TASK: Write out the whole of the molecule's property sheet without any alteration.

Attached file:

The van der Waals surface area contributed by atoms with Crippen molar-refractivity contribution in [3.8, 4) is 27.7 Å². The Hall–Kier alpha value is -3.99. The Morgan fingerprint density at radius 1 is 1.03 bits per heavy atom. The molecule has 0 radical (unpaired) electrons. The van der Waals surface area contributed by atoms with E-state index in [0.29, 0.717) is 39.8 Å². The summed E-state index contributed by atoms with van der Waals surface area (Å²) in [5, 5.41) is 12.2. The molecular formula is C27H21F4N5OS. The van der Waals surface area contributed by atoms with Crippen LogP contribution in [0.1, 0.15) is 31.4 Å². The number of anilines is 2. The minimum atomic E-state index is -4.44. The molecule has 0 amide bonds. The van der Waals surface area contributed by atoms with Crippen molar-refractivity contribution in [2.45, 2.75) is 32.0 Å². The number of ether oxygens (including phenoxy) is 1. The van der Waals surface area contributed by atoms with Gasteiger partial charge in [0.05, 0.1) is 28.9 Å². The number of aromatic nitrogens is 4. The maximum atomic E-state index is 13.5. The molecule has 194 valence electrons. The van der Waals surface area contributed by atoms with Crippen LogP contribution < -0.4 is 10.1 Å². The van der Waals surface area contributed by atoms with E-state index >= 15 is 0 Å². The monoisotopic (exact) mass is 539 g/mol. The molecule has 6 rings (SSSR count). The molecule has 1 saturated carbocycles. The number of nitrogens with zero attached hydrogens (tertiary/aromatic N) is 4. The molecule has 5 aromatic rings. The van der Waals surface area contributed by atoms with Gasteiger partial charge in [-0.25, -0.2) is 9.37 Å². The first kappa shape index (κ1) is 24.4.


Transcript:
The van der Waals surface area contributed by atoms with Crippen molar-refractivity contribution in [3.8, 4) is 27.7 Å². The Hall–Kier alpha value is -3.99. The Morgan fingerprint density at radius 1 is 1.03 bits per heavy atom. The molecule has 0 radical (unpaired) electrons. The van der Waals surface area contributed by atoms with E-state index in [0.29, 0.717) is 39.8 Å². The summed E-state index contributed by atoms with van der Waals surface area (Å²) in [5, 5.41) is 12.2. The molecular formula is C27H21F4N5OS. The van der Waals surface area contributed by atoms with Crippen LogP contribution in [0.1, 0.15) is 31.4 Å². The number of anilines is 2. The minimum atomic E-state index is -4.44. The molecule has 0 amide bonds. The van der Waals surface area contributed by atoms with Crippen molar-refractivity contribution in [2.45, 2.75) is 32.0 Å². The number of ether oxygens (including phenoxy) is 1. The van der Waals surface area contributed by atoms with Gasteiger partial charge in [0.05, 0.1) is 28.9 Å². The number of aromatic nitrogens is 4. The maximum atomic E-state index is 13.5. The molecule has 194 valence electrons. The van der Waals surface area contributed by atoms with Crippen LogP contribution < -0.4 is 10.1 Å². The van der Waals surface area contributed by atoms with E-state index >= 15 is 0 Å². The monoisotopic (exact) mass is 539 g/mol. The molecule has 6 rings (SSSR count). The molecule has 1 saturated carbocycles. The number of nitrogens with zero attached hydrogens (tertiary/aromatic N) is 4. The molecule has 5 aromatic rings. The van der Waals surface area contributed by atoms with Gasteiger partial charge in [-0.25, -0.2) is 9.37 Å². The first kappa shape index (κ1) is 24.4.